First-year WR Gerald Harris, who just joined the team on Monday, works on getting off the line against fellow receiver Khori Ivy
Here's an exclusive scouting report on the Tampa Bay Buccaneers' new quarterback in practice on Wednesday, Thursday and Friday: good arm on short passes, decent accuracy, passes tended to sail a bit, generally tight spiral, good poise in pocket but limited mobility, may be too short to see over the offensive line.
Is he a raw talent for Quarterbacks Coach Jim Caldwell to mold into an NFL player? Is he a threat to Buc QBs Joe Hamilton, Brad Johnson, Shaun King and Ryan Leaf?
Well, put it this way…Coach Caldwell wasn't scouring extra tape of practice on Friday afternoon. The decent arm in practice the past three mornings belonged to Offensive Coordinator Clyde Christensen, who was pressed into service as the primary passer during the voluntary pre-camp workouts for rookies and first-year players. None of the Bucs' quarterbacks was new enough to have to attend the pre-camp which, on the other hand, was running over with receivers.
(There was also one veteran receiver on the field Friday, as Reidel Anthony continued his recovery from a sprained left ankle. Click here for an update on Anthony's progress.)
"Coach Caldwell…it was a real tough three days on him," said Head Coach Tony Dungy with a laugh. "It was back to his head coaching days at Wake Forest where he's just walking around trying to observe everything."
The lack of a quarterback was a mere blip that Christensen and some very focused rookies were able to easily overcome. "It would have been great to have a rookie quarterback here, but we were able to get a lot of individual things done – drill work and mental work," said Dungy. "I think we still had a good week without a quarterback. Last year we had Joe Hamilton by himself and we kind of wore him out, so it was probably better this way."
After NFLEL performer Gerald Harris was signed on Monday, the team had seven rookie or first-year receivers to which to give some extra attention this week, so a great portion of each practice was devoted to route-running drills. In addition, a large section early in the roughly 100-minute practice each day was devoted to special teams. On Friday, the team spent most of that special teams portion on punt coverage. This is significant, as the quickest way onto the field for many rookies is through special teams prowess.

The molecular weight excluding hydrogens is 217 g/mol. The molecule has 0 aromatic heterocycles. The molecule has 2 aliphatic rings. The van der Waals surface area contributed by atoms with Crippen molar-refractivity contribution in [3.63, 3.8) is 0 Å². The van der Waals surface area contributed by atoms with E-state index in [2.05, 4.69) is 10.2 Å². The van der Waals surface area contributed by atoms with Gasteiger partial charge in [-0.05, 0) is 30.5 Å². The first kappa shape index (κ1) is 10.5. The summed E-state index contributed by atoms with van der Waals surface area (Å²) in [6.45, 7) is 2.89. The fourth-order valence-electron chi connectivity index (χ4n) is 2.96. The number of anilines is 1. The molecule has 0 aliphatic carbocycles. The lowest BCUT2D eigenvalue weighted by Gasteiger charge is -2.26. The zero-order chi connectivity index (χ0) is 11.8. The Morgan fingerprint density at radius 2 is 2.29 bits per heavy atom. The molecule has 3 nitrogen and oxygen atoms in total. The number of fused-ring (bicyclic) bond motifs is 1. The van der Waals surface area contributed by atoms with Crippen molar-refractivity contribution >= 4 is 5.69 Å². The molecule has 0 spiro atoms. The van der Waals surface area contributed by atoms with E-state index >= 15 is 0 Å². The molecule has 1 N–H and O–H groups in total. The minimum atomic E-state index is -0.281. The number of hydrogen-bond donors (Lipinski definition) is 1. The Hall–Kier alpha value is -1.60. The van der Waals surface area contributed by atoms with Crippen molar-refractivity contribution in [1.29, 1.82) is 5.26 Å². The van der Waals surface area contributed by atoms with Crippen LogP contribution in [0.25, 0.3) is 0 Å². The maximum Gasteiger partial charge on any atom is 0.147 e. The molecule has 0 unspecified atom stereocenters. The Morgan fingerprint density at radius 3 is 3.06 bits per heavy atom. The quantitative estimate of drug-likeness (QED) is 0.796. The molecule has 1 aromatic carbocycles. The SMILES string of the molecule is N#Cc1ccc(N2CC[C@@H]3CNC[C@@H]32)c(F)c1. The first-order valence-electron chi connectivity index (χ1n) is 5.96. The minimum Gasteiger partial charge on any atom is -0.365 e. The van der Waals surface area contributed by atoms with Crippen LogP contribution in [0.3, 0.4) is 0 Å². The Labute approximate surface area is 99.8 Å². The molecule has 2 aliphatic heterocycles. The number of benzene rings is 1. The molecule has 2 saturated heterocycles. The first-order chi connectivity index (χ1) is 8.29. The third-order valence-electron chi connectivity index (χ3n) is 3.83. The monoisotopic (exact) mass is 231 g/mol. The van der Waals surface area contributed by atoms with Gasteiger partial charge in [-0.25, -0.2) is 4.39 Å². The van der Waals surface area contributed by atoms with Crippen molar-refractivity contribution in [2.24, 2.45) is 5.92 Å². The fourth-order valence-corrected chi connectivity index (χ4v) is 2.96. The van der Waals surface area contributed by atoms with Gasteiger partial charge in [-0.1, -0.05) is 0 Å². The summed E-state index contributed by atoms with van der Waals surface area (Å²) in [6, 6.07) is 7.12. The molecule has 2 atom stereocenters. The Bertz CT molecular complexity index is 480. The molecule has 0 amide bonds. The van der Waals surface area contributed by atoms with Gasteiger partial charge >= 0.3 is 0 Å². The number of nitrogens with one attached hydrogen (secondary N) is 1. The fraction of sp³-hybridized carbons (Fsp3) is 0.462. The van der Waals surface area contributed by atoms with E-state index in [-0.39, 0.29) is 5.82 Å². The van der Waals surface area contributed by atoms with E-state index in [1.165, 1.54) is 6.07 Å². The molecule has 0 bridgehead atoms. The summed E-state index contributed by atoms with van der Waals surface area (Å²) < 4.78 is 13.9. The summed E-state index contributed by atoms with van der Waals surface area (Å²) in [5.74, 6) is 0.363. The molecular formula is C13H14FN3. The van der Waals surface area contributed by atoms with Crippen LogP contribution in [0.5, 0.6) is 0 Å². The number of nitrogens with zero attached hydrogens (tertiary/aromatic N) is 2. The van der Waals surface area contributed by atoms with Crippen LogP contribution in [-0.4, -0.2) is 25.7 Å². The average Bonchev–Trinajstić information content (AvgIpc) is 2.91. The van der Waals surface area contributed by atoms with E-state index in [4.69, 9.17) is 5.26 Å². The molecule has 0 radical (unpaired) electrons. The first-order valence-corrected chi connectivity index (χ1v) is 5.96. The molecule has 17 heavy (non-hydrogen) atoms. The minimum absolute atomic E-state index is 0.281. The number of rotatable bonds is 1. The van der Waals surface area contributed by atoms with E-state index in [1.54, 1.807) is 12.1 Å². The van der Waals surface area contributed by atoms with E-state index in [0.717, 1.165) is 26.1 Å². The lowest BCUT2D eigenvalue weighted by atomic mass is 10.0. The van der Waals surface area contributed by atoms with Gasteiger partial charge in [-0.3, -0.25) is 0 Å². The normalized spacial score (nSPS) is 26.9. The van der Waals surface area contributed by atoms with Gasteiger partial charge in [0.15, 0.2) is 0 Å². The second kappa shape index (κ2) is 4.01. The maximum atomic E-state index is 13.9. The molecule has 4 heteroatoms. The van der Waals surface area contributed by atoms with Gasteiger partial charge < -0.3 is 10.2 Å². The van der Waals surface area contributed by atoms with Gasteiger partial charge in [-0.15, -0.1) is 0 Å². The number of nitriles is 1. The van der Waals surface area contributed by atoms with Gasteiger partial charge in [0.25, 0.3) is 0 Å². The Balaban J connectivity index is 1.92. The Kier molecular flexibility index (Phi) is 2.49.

"We wanted to use these three days as a time to really focus in on the rookies, on their questions, on the little details they need to know," said Dungy. "We wanted to get them comfortable coming into camp, and I think we were able to accomplish that."
Before the field work, the assistant coaches also held meetings and video sessions, with a greater level of instructor-student exchange. Just as it would in school, the smaller class sizes of the rookie pre-camp allowed for quicker progress from those in attendance.
"It's more relaxed," said Dungy. "There are only two or three guys in the meeting room and you can ask the coach very specific questions. You can ask questions that you may feel like are slowing down the group when you have all the veterans there, so I think guys are more open to asking and getting down what they have to."
And, of course, they were pleased to have a less crowded field on which to display their skills for the coaching staff. That opportunity to learn and impress should outweigh any added fatigue the three pre-camp practices might bring. Dungy doesn't believe the extra work will have any adverse physical effect come the first of two-a-days on Monday.
"No, not really," said Dungy to the thought that the rookies might get worn out. "Now they've got the rest of this day off and all day Saturday, all day Sunday. They really have two-and-half days to relax and get ready."